The next was from one of a blizzard of news stories about the U.S. Congress. Mr. Ryan, the Speaker of the House, has had a difficult time in that position and has faced enormous criticism from both sides of the aisle. This particular sketch was done during one of the fights over repeal of the Affordable Healthcare Act ("Obamacare") that failed. Unfortunately for Mr. Ryan and his party, the elections that loom this fall seem likely to be a similarly bloody dog fight.

The third sketch is Ms. Huckabee-Sanders, the current Press Secretary to the White House. Over these past months it has seemed to me that she has been in an unenviable position, forced to defend or defuse statements that may or may not be accurate. She has the requisite mental toughness to be in the daily political news arena, however distasteful that may be. Her expression speaks to me of haughtiness tempered with impatience and irritation. She has certainly been at the forefront of criticism during the past year or so. One wonders how prevaricating on a daily basis must wear on somebody.

The final drawing shows a study done for a possible oil painting. This study was done from a news
photo but with substantial changes. The figures were posed almost as in the drawing, but the rest of the image--background and so on--are invented. The idea was to depict a loving relationship in what might be dire circumstances. Without facial expression the posture and relation of the figures is crucial.

Posts about digital drawing
Digital Art
Digital Doodles
Digital Sketching
Digital Delving
More Digital Doodles
Digital Head Sketches
Digital Dailies
Drawing Digital Dailies

Tuesday, March 20, 2018

Sketching Druid Hill Creek Part 3

There is an old saying about March coming in like a lion and out like a lamb--or maybe vice-versa. Anyway, this month began very pleasantly. That may not be a good sign.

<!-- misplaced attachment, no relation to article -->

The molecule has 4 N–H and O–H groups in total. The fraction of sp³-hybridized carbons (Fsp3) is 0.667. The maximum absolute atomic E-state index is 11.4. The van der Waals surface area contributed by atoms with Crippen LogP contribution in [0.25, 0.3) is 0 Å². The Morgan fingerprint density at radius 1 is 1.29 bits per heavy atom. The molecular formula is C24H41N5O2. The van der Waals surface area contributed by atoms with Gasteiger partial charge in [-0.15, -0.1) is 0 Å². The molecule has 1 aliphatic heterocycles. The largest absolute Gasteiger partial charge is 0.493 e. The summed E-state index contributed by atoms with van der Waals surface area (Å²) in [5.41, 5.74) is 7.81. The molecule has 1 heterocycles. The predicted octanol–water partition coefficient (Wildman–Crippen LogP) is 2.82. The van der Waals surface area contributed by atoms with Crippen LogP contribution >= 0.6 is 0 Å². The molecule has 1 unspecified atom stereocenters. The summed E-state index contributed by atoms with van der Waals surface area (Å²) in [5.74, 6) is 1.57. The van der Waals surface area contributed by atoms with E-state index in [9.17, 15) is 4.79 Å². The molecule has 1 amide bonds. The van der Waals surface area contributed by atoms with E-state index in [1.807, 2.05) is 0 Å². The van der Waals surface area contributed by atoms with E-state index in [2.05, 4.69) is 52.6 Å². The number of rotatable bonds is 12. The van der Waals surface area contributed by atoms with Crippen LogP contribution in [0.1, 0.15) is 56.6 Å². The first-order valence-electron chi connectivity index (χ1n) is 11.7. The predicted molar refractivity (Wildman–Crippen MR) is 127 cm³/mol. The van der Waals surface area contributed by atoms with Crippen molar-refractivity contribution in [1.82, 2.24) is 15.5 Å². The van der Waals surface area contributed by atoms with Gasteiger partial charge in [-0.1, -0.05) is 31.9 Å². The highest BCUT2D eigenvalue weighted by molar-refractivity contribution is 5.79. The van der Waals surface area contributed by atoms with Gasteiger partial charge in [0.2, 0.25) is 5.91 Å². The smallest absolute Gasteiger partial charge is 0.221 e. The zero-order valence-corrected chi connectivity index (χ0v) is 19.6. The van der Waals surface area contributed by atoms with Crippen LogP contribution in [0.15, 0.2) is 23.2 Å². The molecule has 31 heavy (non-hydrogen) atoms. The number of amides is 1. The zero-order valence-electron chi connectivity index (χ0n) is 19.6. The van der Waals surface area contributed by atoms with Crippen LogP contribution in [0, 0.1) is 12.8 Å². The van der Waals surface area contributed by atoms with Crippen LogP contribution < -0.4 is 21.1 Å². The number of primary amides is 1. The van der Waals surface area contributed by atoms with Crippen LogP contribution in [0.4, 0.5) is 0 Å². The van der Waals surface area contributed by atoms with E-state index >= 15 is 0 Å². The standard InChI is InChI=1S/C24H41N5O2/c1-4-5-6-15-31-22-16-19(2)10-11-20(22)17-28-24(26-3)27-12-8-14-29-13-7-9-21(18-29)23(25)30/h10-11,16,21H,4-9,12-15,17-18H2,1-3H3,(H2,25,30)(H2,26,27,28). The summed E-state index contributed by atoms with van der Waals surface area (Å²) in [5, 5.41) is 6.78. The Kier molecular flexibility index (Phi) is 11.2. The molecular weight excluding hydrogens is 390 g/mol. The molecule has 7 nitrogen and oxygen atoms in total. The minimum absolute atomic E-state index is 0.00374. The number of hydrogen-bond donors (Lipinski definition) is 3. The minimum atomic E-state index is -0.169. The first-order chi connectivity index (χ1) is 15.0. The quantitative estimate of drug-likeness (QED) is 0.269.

As the seasons rotate, the creek changes. Early this month as the soil began to warm and ice was less frequent hints that spring will actually come began to appear. Along the banks you see a spot or two of green. Trees have warmer tones in their bark. And the leafless branches behind the
trunks begin to glow, just a bit. I blocked in the big shapes and then painted the sky first, using two blues and a warm grey, then washed warm greys into distant masses, leaving a few sky holes. I was careful to reserve an area or two for trees in the foreground. The creek looked almost black but in reality was a very dark and warm brown. The yellow foreground is mostly ochres as is the redder right bank. Using a technical pen I added distant and near detail, trying hard not to render too much. The trunks came last, and here and there I used a touch of opaque paint as contrasts. That sequence is my usual in these sketches.
The creek is surprising because the changes that now seem obvious, painted on paper, sometimes went unnoticed until studied more critically. The water looked as dark as coffee that early morning, even though the woods had warm colors in many spots. The banks were dry and yellow but looked warmer, and even the sky looked better through patchy clouds. The next day was almost the same though the sky was more grey than blue. Here and there the trunks of some trees were even warmer looking. The sky in the creek even turned a fine blue-green in the sunshine but still was like coffee, in the shadows.

Despite the early March chill, it seems to me as if the trees and undergrowth--the whole woods really--were about to burst into growth and flower. Even on the day the sketch above was made the cold air couldn't chase the yellowing sunlight out of the trees downstream. Two scraps of snow shone in the shadows along the right bank. The notation on the facing page mentions that even though the painting looks like wilderness there is a street on one side and buildings on the other, edited out.